Well, the truth is that ‘superfood’ is really just a marketing term used to describe foods with supposed health benefits – ‘supposed’ being the operative word.
In context it tends to refer to any one food that is thought to be particularly dense in nutrients, antioxidants and omega-3 fatty acids – all of which are essential for the human body to maintain healthy functioning systems and a normal metabolism.
The problem is that although we may recognise the importance of keeping our body’s vitamin and mineral levels in check, there is little to no real evidence that supports the power of any single food to significantly reduce various health risks.
Whilst a few studies have showed some positive results, they’ve tended to use such high concentrations of the foods that it would be near impossible to include enough of them in our diets to actually see any benefits.
But this is not to say that ‘superfoods’ don’t exist. Rather, we should just be cautious not to be fooled into thinking that they can serve as a quick fix to an otherwise unhealthy diet and lifestyle. Dieticians and nutritionists continue to champion a balanced diet of fruit and veg, meat, fish and dairy, and plenty of whole-grains – avoiding anything processed and refined, and accompanying it with a lifestyle to match.
Here are some superfoods that really are worth including in your diet…
Said to help with everything from blood pressure to memory, this humble berry is often considered the king of the superfoods.
Though the health claims remain largely unconfirmed, blueberries are low in calories and packed with antioxidants, and most definitely a good thing to include in your diet.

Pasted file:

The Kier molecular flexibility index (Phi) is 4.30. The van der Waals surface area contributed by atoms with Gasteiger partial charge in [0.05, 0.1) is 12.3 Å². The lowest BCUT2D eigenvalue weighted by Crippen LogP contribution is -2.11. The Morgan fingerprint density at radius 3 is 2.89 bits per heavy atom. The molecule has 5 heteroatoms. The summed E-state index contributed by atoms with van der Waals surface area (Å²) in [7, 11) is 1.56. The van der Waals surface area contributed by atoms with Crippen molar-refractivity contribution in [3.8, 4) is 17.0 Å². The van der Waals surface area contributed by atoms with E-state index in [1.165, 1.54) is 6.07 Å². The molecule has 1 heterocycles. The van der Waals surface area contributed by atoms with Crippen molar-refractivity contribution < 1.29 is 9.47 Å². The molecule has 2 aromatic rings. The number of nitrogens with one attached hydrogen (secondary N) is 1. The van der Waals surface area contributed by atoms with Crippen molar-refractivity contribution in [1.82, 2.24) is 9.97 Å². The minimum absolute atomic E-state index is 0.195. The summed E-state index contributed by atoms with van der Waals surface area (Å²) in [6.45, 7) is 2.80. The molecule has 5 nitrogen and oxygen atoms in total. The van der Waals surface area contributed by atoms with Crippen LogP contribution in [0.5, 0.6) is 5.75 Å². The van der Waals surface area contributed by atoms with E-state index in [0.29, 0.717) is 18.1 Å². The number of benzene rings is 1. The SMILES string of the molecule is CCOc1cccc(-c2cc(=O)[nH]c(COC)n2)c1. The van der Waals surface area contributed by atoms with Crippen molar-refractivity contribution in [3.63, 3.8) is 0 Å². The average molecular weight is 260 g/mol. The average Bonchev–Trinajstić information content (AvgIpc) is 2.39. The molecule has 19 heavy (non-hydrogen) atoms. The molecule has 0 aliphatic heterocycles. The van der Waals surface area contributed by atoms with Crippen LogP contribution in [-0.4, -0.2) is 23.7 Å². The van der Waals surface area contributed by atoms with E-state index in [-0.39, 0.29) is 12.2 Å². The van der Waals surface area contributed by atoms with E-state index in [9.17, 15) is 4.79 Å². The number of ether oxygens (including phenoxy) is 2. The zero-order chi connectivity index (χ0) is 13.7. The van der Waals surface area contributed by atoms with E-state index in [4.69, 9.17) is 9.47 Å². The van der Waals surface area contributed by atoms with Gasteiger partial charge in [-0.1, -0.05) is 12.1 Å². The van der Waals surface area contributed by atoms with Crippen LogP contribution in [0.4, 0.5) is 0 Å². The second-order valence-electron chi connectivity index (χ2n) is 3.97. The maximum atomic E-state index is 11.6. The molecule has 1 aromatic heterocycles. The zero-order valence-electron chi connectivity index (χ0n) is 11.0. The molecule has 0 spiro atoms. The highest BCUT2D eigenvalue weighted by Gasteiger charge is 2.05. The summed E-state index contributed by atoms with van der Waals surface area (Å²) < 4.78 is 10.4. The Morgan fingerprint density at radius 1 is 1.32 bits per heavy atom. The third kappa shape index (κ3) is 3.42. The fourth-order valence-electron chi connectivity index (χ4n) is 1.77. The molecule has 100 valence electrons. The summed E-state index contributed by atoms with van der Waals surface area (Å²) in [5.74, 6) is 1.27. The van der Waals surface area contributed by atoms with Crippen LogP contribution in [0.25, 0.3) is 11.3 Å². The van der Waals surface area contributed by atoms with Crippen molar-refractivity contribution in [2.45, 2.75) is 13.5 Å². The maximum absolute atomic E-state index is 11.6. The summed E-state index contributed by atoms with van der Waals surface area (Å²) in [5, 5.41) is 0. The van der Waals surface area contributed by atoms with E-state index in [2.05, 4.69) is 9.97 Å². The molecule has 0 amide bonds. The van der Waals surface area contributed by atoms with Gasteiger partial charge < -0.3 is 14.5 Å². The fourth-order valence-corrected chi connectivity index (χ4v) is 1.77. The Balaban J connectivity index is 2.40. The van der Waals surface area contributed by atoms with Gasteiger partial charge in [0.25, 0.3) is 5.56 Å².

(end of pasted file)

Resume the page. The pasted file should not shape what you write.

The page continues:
While the jury is still out on the importance of supplementing omega-3 fatty acids, there is much evidence suggesting that fish consumption (particularly oily fish) really can reduce the risk of cardiovascular disease.
It has been scientifically proven that eating oily fish can lower blood pressure and reduce fat build-up in the arteries. The UK government recommendation is to eat at least two portions of fish a week, one of which should be oily.
This Sunday lunch favourite is a good source of vitamin C and folate (naturally occurring folic acid). It also contains vitamins A, K, calcium, fibre, beta-carotene and other antioxidants (notably indole-3-carbinol and sulforaphane).
Broccoli advocates like to think that this veg can work wonders in reducing the risk of cancer and diabetes, though little solid evidence is yet to be presented. That said, it’s packed with goodness and is a great addition to any meal, along with any other cruciferous vegetables such as cauliflower and cabbage.